Some Manto projects don't involve prayer

In a profile of Jeff Manto, Mark Gonzales outlined the numerous tasks that lie ahead of the new White Sox hitting coach:

  • Fix Adam Dunn
  • Fix Alex Rios
  • Fix Gordon Beckham
  • Make sure Brent Morel doesn't take a step back.
  • Don't disrupt Paul Konerko's delicate balance.

These are all very real issues, but there's one task that Gonzales didn't mention that should take precedent. He'll have to keep close watch on Dayan Viciedo, and the adjustments he has to make when pitchers find new ways to exploit his aggressiveness. In fact, I might rate Viciedo's progress as the most crucial development of 2012. Viciedo offers the prospect of above-average production for the league minimum his salary, and that's something the Sox have sorely lacked. If he can't deliver, it clouds the future of any next White Sox core.

So there's Viciedo. Let's assign Morel, too, since Manto oversaw Morel's brisk, steady climb through the minors. Otherwise, Manto arrives on the scene rather foreign to the current state of affairs.

He isn't daunted by the to-do list, at least outwardly:

"It's a great challenge," Manto said. "Sometimes you walk into a team where everything's fine, everybody's in good spirits and having good careers. But here, there is something to do."

There's a lot to do, and Manto should get ample time to show whether he's up for the task. He basically gets the benefit of the doubt thanks to the scientific method. Ozzie Guillen had a steadfast belief in his coaching staff and veteran players -- or a sheer reluctance to make anything that qualified as a difficult decision. Either way, what resulted was a formula with all constants and no variables.

After several years of samey struggles, Manto represents a shift by his presence alone. However, he's inheriting problems that might only be solved by St. Jude (and what a hitting coach he would be!). Dunn might be done. Rios has spent 14 months with the White Sox, and he's only hit well in two of them (with a couple OK months thrown in, to be fair). Beckham was such a mess last year that he couldn't eat enough to maintain his weight.

If these players perform noticeably better in 2012, then Manto is an easy hero. If a different voice can't reverse these slides, then the first recourse is to point fingers at the talent. And then you cross days off the calendar until the financial obligations end. That vindicates Greg Walker somewhat, but he'll have a chance to restore his reputation in Atlanta regardless of what happens in Chicago.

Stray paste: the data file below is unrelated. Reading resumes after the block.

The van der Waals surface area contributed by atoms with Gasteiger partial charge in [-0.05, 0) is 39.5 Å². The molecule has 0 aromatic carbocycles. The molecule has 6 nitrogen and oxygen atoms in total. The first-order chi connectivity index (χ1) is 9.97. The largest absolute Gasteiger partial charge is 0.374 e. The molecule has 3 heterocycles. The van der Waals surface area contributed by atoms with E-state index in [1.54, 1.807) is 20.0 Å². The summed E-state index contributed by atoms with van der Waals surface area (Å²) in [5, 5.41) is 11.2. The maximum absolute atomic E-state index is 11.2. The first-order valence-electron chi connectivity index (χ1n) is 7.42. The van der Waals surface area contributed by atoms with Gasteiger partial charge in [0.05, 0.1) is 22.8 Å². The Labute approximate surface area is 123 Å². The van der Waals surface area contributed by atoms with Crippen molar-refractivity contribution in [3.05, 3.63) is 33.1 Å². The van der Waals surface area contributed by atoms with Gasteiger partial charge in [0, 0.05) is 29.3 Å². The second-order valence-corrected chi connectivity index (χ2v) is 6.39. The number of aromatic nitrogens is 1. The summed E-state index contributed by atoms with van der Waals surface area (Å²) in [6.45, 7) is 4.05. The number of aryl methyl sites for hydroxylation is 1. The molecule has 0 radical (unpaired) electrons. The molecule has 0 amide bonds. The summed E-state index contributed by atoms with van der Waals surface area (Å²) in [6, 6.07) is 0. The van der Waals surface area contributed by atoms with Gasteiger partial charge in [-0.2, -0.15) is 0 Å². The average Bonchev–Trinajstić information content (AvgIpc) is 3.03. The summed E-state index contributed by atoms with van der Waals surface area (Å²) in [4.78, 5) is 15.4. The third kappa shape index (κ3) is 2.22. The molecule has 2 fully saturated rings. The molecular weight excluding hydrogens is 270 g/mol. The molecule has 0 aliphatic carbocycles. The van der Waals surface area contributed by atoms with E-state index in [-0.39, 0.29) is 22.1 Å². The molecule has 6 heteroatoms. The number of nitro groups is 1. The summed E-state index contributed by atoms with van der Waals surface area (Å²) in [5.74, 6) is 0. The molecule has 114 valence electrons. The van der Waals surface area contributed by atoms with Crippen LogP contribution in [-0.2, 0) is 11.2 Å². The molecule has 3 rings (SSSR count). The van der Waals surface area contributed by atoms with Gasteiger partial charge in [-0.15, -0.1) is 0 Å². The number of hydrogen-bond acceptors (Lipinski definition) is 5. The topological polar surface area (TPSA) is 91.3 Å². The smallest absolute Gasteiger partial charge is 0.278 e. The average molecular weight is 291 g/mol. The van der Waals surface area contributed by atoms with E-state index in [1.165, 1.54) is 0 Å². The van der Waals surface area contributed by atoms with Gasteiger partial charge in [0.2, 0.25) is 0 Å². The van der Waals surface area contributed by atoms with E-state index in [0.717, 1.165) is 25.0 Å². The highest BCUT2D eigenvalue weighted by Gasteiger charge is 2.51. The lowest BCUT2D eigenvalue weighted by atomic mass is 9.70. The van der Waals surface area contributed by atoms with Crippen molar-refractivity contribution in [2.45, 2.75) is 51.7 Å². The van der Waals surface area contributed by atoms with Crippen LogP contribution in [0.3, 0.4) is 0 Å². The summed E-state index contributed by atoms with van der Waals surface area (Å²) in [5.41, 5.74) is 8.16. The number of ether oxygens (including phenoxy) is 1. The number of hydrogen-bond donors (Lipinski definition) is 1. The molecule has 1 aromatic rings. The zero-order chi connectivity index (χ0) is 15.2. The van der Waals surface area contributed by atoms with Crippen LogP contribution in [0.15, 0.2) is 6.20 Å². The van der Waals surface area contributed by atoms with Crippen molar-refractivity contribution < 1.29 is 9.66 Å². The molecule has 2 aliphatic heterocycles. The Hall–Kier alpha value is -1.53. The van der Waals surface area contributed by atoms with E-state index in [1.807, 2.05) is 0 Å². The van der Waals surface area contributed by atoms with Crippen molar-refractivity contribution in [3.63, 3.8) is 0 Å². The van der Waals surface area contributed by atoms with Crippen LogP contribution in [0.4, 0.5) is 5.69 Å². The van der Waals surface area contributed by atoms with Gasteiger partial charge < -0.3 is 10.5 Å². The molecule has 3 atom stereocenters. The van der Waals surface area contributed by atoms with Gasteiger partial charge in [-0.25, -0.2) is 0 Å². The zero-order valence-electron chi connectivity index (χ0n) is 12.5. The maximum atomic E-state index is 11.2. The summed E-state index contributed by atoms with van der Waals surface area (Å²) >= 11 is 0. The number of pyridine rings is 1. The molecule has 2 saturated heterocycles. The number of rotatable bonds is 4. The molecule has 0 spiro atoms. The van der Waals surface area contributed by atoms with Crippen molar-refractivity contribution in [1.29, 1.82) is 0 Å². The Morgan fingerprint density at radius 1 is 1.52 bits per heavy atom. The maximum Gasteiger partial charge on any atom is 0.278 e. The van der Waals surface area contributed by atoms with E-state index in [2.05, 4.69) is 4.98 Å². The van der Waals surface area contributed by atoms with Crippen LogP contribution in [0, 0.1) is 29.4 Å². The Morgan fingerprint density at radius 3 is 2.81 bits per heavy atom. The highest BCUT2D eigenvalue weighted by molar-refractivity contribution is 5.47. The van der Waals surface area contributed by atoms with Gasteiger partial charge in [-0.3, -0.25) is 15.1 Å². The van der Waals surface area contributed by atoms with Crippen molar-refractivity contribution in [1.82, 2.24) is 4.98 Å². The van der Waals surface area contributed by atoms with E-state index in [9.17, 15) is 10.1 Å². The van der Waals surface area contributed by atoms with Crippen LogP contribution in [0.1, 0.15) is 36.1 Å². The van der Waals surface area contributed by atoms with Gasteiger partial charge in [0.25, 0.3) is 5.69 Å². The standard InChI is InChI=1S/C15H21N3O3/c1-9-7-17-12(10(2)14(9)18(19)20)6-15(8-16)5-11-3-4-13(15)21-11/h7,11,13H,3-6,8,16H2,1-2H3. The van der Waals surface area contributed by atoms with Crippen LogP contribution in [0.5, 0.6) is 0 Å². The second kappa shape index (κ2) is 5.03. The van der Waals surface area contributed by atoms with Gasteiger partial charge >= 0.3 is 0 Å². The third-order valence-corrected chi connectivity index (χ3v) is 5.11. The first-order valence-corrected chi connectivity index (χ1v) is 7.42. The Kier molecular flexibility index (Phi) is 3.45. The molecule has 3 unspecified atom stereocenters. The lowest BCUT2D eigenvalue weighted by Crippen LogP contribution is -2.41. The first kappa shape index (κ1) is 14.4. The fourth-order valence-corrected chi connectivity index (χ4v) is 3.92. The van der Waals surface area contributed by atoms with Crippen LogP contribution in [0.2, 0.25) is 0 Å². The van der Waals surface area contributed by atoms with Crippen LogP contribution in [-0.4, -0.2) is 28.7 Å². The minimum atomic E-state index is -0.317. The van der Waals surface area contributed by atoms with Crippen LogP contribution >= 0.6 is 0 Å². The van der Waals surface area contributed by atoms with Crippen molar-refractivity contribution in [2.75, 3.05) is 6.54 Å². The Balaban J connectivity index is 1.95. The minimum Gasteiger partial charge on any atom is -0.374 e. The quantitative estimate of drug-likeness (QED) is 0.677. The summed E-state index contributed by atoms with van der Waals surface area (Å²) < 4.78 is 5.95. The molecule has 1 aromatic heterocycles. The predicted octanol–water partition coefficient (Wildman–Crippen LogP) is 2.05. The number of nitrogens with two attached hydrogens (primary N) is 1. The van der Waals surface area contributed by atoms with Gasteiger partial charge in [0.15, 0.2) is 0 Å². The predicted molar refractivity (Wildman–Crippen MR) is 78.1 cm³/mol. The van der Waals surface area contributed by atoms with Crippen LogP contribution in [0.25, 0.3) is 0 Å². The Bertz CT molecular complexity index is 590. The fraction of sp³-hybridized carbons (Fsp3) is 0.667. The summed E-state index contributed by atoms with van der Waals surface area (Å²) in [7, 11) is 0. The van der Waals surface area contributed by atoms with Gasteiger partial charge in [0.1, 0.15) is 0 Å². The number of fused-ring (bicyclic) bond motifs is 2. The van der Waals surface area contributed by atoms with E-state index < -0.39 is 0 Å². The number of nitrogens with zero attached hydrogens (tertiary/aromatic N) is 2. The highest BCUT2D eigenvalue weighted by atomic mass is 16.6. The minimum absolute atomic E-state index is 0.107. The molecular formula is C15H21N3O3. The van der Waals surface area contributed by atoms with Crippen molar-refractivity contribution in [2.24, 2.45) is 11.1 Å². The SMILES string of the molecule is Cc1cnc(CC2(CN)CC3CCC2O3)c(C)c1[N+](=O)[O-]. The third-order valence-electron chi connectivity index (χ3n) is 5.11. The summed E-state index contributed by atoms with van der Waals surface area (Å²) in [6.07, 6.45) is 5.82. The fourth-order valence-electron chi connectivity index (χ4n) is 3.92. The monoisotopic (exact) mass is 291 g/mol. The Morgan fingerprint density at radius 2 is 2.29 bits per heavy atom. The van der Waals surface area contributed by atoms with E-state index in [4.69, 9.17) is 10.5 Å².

But if I'm trying to judge Manto in his first year, I'm looking at four players -- Viciedo, Morel, Konerko and Alexei Ramirez. With the first two, the goal is to solidify the visible, positive changes they made in their approaches last season. With the other two, it's getting out of their respective business. Ramirez will be an interesting case in his own right, because his walk totals fluctuate more than European markets (topical!), but his overall production finds its way to the same neighborhood at the end of the season. Who knows? Maybe with Manto, he'll three-true-outcomes his way to a .730 OPS.

Alejandro De Aza and A.J. Pierzynski are the other two regulars, but I'm not too concerned. For whatever reason, their plate approaches seem impervious to anything but the most minor of tinkering. Plus, if either player experiences a massive drop-off, the cause will likely be out of anybody's control -- De Aza has a spotty health history, and Pierzynski is a 35-year-old catcher. In fact, Tyler Flowers' aspirations of adequacy in a backup role probably deserve more of Manto's focus.

It may not sound particularly ambitious on its face, because the Sox's hopes for real contention hinge on decent output from some combination of Dunn, Rios and Beckham. I'm still holding out hope for Beckham, but there's just too much wishcasting involved with those players to really pin any failure to resuscitate on Manto. However, if the Sox can get through 2012 with all four corner positions in full working order, that will be an achievement in its own right. If Beckham finds his Michael Young form, the Sox are closer to recovering than previously thought. And if Dunn and Rios happen to join them in the "assets" column, then get the canonization papers ready.

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